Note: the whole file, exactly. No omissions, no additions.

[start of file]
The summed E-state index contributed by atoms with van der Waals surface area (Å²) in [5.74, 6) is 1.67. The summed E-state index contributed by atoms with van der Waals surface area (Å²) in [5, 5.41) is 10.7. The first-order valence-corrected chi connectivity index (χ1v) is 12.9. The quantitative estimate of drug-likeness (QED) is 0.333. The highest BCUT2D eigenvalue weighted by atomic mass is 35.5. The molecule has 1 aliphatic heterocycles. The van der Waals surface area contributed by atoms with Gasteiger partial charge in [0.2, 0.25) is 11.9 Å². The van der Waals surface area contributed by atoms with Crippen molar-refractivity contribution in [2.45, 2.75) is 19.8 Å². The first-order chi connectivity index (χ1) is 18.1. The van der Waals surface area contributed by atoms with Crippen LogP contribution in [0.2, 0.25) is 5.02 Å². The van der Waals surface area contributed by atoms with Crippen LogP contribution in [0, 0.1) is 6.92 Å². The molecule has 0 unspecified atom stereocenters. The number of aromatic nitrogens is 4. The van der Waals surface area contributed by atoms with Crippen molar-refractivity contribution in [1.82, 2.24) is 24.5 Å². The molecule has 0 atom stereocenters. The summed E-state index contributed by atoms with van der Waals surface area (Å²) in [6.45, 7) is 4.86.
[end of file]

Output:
The summed E-state index contributed by atoms with van der Waals surface area (Å²) in [5.74, 6) is 1.67. The summed E-state index contributed by atoms with van der Waals surface area (Å²) in [5, 5.41) is 10.7. The first-order valence-corrected chi connectivity index (χ1v) is 12.9. The quantitative estimate of drug-likeness (QED) is 0.333. The highest BCUT2D eigenvalue weighted by atomic mass is 35.5. The molecule has 1 aliphatic heterocycles. The van der Waals surface area contributed by atoms with Gasteiger partial charge in [0.2, 0.25) is 11.9 Å². The van der Waals surface area contributed by atoms with Crippen molar-refractivity contribution in [2.45, 2.75) is 19.8 Å². The first-order chi connectivity index (χ1) is 18.1. The van der Waals surface area contributed by atoms with Crippen LogP contribution in [0.2, 0.25) is 5.02 Å². The van der Waals surface area contributed by atoms with Crippen LogP contribution in [0, 0.1) is 6.92 Å². The molecule has 0 unspecified atom stereocenters. The number of aromatic nitrogens is 4. The van der Waals surface area contributed by atoms with Crippen molar-refractivity contribution in [1.82, 2.24) is 24.5 Å². The molecule has 0 atom stereocenters. The summed E-state index contributed by atoms with van der Waals surface area (Å²) in [6.45, 7) is 4.86.